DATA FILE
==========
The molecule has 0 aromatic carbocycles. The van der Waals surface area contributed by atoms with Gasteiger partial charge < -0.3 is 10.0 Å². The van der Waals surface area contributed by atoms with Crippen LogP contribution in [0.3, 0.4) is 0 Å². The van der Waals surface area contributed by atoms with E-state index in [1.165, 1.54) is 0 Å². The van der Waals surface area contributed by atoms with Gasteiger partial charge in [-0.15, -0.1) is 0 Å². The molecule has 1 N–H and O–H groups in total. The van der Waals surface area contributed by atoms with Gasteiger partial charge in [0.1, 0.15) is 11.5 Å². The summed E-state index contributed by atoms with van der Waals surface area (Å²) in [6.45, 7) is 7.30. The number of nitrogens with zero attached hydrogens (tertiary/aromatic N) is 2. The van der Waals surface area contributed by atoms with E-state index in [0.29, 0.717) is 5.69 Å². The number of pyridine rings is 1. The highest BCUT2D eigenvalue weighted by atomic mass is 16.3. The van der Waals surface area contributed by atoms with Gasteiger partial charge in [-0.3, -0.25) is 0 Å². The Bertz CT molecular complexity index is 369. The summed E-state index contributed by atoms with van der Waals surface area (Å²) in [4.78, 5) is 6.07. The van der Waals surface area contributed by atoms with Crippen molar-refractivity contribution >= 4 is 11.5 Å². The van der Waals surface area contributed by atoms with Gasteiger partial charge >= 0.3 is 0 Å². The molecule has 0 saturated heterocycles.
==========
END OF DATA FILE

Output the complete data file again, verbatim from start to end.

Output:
The molecule has 0 aromatic carbocycles. The van der Waals surface area contributed by atoms with Gasteiger partial charge < -0.3 is 10.0 Å². The van der Waals surface area contributed by atoms with Crippen LogP contribution in [0.3, 0.4) is 0 Å². The van der Waals surface area contributed by atoms with E-state index in [1.165, 1.54) is 0 Å². The van der Waals surface area contributed by atoms with Gasteiger partial charge in [-0.15, -0.1) is 0 Å². The molecule has 1 N–H and O–H groups in total. The van der Waals surface area contributed by atoms with Gasteiger partial charge in [0.1, 0.15) is 11.5 Å². The summed E-state index contributed by atoms with van der Waals surface area (Å²) in [6.45, 7) is 7.30. The number of nitrogens with zero attached hydrogens (tertiary/aromatic N) is 2. The van der Waals surface area contributed by atoms with E-state index in [0.29, 0.717) is 5.69 Å². The number of pyridine rings is 1. The highest BCUT2D eigenvalue weighted by atomic mass is 16.3. The van der Waals surface area contributed by atoms with Gasteiger partial charge in [-0.3, -0.25) is 0 Å². The Bertz CT molecular complexity index is 369. The summed E-state index contributed by atoms with van der Waals surface area (Å²) in [4.78, 5) is 6.07. The van der Waals surface area contributed by atoms with Crippen molar-refractivity contribution >= 4 is 11.5 Å². The van der Waals surface area contributed by atoms with Gasteiger partial charge >= 0.3 is 0 Å². The molecule has 0 saturated heterocycles.